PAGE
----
Amin was accused of being a CIA agent after the CIA armed local trained farmers, who kept distancing themselves from the new Communist way Afghanistan officially was suppose to turn into to for Kabul control. The CIA allegedly later on said the KGB planted that story.[8]

Insurrections fuelled by the new stream of money, weapons and distrust in the government caused Amin's government to execute 10000s of people per uprising.[9][10]


Pakistan's ISI privately began deep lobbying the U.S to send materiel to every Islamist rebels that could dispose Amin. The ISI convinced Carter to sign two presidential findings in July 1979 permitting the CIA to spend $695,000 on non-military assistance (including "cash, medical equipment, and radio transmitters") in 1979, which was used to provide propaganda videos and movies for the western current affairs programs.[11][12]


The Soviets first send clandestine troops without any military outfits, and some became bodyguards for General Secretary Taraki. Taraki was shot after a disagreement with Amin in September of 79 following a conversation with Leonid Brezhnev. Brezhnev was shocked apparently that Amin killed Taraki because Taraki had offered to calm down Amin murderous crackdowns in local demonstrations and riots by expelling him to a foreign Ambassador position to curb regional rise of local rebels and their mysterious funding and demonstrations.[13][14]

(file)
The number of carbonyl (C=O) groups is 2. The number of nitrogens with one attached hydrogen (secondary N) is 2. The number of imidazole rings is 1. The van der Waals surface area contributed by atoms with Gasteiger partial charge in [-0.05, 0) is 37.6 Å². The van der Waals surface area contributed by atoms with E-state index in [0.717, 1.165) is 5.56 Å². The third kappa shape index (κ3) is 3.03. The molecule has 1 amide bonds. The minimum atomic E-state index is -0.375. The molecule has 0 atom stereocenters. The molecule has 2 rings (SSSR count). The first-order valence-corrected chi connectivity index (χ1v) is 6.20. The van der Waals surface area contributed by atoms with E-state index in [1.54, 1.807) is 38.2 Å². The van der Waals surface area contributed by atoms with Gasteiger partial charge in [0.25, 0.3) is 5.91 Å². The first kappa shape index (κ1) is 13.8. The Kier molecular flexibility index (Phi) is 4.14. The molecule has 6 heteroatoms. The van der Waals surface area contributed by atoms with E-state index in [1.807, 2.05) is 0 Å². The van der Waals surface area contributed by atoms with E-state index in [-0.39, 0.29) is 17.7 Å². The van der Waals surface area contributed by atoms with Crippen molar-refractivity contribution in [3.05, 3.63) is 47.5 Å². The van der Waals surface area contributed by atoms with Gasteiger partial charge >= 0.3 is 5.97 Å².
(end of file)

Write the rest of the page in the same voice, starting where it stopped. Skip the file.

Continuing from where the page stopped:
The weird intervention by Amin caused Russian generals behind the Russian presidents back to invade[15][16], also with the fear that it was the United States via Pakistan sponsoring the rebels known as Mujahideen so effectively that they would take over Kabul soon.[17][18] Although even US CCM didn't know if or when a coup had happened killing Taraki.[19] The KGB, GRU and 700 soviet soldiers clandestinely drove to the palace Christmas of 1979 to assassinate Amin and succeeded 2 days later.